[0057] The remaining views of Figures 4A-4C illustrates another example of a service architecture 400. This view is more hardware-focused and illustrates the resources underlying the more logical architecture in the other views of Figures 4A-4C. , A cloud-computing architecture typically has a plurality of servers or other systems 424, 426. These servers 424, 426 comprise a plurality of real and/or virtual servers. Thus the server 424 comprises the server 1 along with virtual servers 1A, IB, 1C and so forth.

[0058] The servers 424, 426 are connected to and/or interconnected by one or more networks such as network A 428 and/or network B 430. The servers 424, 426 are also connected to a plurality of storage devices, such as SAN 1 (436), SAN 2 (438), and so forth. The SANs 436, 438 are typically connected to the servers 424, 426 through a network such as SAN access A 432 and/or SAN access B 434.

[0059] The compute scale units 420 are typically some aspect of the servers 424 and/or 426, such as processors and other hardware associated therewith. The network scale units 418 typically include, or at least utilize, the illustrated networks A (428) and B (432). The storage scale units 422 typically include some aspect of SAN 1 (436) and/or SAN 2 (438). Thus, the logical service architecture 402 can be mapped to the physical architecture.

[0060] Services and other implementation of the embodiments described herein will run on the servers or virtual servers (e.g., on 424 or 426) and utilize the various hardware resources to implement the disclosed embodiments.

[0061] Figure 5 is a block diagram for implementing the AIF 144, according to some embodiments. Specifically, the intelligent personal assistant system 142 of Figure 1 is shown to include a front-end component 502 (FE) by which the intelligent personal assistant system 142 communicates (e.g., over the network 104) with other systems within the network architecture 100. The front-end component 502 can communicate with the fabric of existing messaging systems. As used herein, the term "messaging fabric" refers to a collection of APIs and services that can power third-party platforms such as Facebook® messenger, Microsoft® Cortana, and others "bots". In one example, a messaging fabric can support an online commerce ecosystem that allows users to interact with commercial intent. Output of the front-end component 502 can be rendered in a display of a client device, such as the client device 110 in Figure 1, as part of an interface with the intelligent personal assistant system 142. [0062] The front-end component 502 of the intelligent personal assistant system 142 is coupled to a back-end component 504 for the front end (BFF) that operates to link the front-end component 502 with the AIF 144. The AIF 144 can include several components discussed below.

[0063] In one embodiment, the orchestrator 220 orchestrates communication of components inside and outside the AIF 144. Input modalities for the orchestrator 220 are derived from the computer vision component 208, the speech recognition component 210, and a text normalization component which may form part of the speech recognition component 210. The computer vision component 208 may identify objects and attributes from visual input (e.g., a photo). The speech recognition component 210 converts audio signals (e.g., spoken utterances) into text. The text normalization component operates to perform input normalization, such as language normalization by rendering emoticons into text, for example. Other normalization is possible, such as orthographic normalization, foreign-language normalization, conversational text normalization, and so forth.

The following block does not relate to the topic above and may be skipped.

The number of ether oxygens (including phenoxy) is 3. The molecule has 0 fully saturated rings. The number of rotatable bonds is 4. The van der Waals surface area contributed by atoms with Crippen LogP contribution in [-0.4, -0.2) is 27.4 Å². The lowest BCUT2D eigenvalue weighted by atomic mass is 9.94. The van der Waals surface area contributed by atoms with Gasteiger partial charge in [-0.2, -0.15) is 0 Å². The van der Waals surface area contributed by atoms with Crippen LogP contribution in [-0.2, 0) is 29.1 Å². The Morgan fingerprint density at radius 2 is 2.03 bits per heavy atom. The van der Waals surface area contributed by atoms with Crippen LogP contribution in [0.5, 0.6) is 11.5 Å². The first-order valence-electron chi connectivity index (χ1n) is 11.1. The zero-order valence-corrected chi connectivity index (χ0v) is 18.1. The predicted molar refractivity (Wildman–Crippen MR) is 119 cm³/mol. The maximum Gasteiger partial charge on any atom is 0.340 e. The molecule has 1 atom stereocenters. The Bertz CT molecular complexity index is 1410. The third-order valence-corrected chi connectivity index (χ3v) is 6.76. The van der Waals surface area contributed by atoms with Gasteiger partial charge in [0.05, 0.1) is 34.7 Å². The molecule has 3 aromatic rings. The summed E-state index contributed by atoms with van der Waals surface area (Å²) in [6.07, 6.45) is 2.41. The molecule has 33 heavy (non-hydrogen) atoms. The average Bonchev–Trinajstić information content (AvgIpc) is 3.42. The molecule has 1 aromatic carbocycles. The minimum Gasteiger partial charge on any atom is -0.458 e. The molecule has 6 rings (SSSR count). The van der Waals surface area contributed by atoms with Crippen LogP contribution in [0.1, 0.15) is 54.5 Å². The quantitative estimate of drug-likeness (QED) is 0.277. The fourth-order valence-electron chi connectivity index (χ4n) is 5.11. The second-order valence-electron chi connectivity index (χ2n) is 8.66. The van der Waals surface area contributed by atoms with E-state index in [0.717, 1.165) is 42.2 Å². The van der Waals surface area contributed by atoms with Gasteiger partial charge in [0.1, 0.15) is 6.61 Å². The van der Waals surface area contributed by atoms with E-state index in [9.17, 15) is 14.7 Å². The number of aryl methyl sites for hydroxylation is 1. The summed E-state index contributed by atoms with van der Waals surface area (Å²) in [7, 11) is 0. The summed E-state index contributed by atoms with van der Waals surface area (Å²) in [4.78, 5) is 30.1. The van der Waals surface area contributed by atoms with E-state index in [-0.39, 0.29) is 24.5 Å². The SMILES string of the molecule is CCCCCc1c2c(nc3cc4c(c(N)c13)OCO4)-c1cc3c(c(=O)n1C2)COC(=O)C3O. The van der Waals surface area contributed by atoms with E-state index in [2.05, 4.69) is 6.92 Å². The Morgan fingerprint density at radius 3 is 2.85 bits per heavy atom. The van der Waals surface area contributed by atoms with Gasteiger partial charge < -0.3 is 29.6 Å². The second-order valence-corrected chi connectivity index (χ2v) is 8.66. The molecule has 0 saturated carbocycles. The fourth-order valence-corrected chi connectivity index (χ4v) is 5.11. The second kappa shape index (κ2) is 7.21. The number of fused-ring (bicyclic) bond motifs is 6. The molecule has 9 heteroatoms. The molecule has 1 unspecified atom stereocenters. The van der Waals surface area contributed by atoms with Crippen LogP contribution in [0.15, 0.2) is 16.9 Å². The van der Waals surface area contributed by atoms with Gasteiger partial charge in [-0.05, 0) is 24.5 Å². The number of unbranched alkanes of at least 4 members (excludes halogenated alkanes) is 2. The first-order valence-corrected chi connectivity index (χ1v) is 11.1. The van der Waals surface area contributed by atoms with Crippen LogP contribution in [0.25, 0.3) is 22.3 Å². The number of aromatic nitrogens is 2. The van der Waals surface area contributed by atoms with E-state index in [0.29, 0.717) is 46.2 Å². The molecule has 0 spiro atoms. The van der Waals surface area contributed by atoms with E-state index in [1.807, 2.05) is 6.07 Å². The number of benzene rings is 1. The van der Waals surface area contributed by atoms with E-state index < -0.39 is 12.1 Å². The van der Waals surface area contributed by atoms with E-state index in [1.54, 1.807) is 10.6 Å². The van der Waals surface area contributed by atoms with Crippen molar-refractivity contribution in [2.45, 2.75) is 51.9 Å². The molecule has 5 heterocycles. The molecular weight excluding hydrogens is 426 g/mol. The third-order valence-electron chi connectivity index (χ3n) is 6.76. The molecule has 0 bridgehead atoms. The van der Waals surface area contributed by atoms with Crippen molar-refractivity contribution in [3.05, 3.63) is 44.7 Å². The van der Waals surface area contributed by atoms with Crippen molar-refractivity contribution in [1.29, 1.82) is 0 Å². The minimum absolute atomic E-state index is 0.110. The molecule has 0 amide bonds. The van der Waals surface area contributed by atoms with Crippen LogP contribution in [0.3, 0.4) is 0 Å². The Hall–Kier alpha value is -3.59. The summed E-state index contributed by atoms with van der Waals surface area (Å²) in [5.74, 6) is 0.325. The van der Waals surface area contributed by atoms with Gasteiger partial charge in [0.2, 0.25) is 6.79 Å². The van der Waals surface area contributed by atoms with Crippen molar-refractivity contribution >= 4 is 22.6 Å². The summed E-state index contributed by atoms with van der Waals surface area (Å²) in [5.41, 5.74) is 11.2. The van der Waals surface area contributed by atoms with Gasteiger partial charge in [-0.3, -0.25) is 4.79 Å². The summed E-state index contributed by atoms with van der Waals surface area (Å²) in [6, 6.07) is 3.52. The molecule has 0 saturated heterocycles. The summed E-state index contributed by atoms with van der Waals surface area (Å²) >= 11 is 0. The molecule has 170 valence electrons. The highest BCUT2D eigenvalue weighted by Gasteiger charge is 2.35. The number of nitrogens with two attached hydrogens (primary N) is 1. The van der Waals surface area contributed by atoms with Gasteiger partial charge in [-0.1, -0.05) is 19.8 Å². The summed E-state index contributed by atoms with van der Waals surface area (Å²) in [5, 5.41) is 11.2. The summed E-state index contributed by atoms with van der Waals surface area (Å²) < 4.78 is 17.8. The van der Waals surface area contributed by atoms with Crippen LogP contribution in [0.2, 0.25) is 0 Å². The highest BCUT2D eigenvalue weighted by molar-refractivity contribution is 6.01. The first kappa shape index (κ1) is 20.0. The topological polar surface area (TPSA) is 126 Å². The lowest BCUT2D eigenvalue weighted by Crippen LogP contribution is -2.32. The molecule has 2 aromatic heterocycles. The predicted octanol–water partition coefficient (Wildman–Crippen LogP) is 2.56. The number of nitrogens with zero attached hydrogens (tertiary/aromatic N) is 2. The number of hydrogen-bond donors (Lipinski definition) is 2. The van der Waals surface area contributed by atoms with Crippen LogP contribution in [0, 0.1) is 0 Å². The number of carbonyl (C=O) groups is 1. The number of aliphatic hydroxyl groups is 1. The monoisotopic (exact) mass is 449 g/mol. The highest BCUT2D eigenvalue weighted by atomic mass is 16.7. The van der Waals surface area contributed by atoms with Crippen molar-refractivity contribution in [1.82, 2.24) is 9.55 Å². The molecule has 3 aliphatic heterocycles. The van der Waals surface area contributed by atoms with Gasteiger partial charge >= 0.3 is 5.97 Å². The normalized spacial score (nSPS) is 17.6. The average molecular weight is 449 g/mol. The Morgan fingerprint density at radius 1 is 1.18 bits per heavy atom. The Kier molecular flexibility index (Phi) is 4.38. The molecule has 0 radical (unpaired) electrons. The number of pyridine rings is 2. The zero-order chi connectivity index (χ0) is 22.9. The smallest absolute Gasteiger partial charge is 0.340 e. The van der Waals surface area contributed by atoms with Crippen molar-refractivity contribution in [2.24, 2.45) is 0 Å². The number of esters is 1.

[0064] The AIF 144 further includes the NLU component 206 that operates to parse and extract user intent and intent parameters (for example, mandatory or optional parameters). The NLU component 206 is shown to include subcomponents such as a spelling corrector (speller), a parser, a named-entity recognition (NER) sub-component, a knowledge graph, and a word sense detector (WSD).

[0065] The AIF 144 further includes the dialog manager 204 that operates to understand a "completeness of specificity" (for example, of an input, such as a search query or utterance) and decide on a next action type and a parameter (e.g., "search" or "request further information from user"). In one example, the dialog manager 204 operates in association with a context manager 518 and a natural language generation (NLG) component 512. The context manager 518 manages the context and communication of a user with respect to an online personal assistant (or "bot") and the assistant's associated artificial intelligence. The context manager 518 comprises two parts: long-term history and short-term memory. Data entries into one or both of these parts can include the relevant intent and all parameters and all related results of a given input, bot interaction, or turn of communication, for example. The NLG component 512 operates to compose a natural-language utterance out of an AI message to present to a user interacting with the intelligent bot.

[0066] The search component 218 is also included within the AIF 144. As shown, the search component 218 has a front-end and a back-end unit. The back- end unit operates to manage item and product inventory and provide functions of searching against the inventory and optimizing towards a specific tuple of intent and intent parameters. An identity service 522 component, which may or may not form part of the AIF 144, operates to manage user profiles, for example explicit information in the form of user attributes (e.g., "name", "age", "gender", "geolocation"), but also implicit information in forms such as "information distillates" such as "user interest", "similar persona", and so forth. The identity service 522 includes a set of policies, APIs, and services that elegantly centralizes all user information, enabling the AIF 144 to have insights into the users' wishes. Further, the identity service 522 protects the commerce system and its users from fraud or malicious use of private information.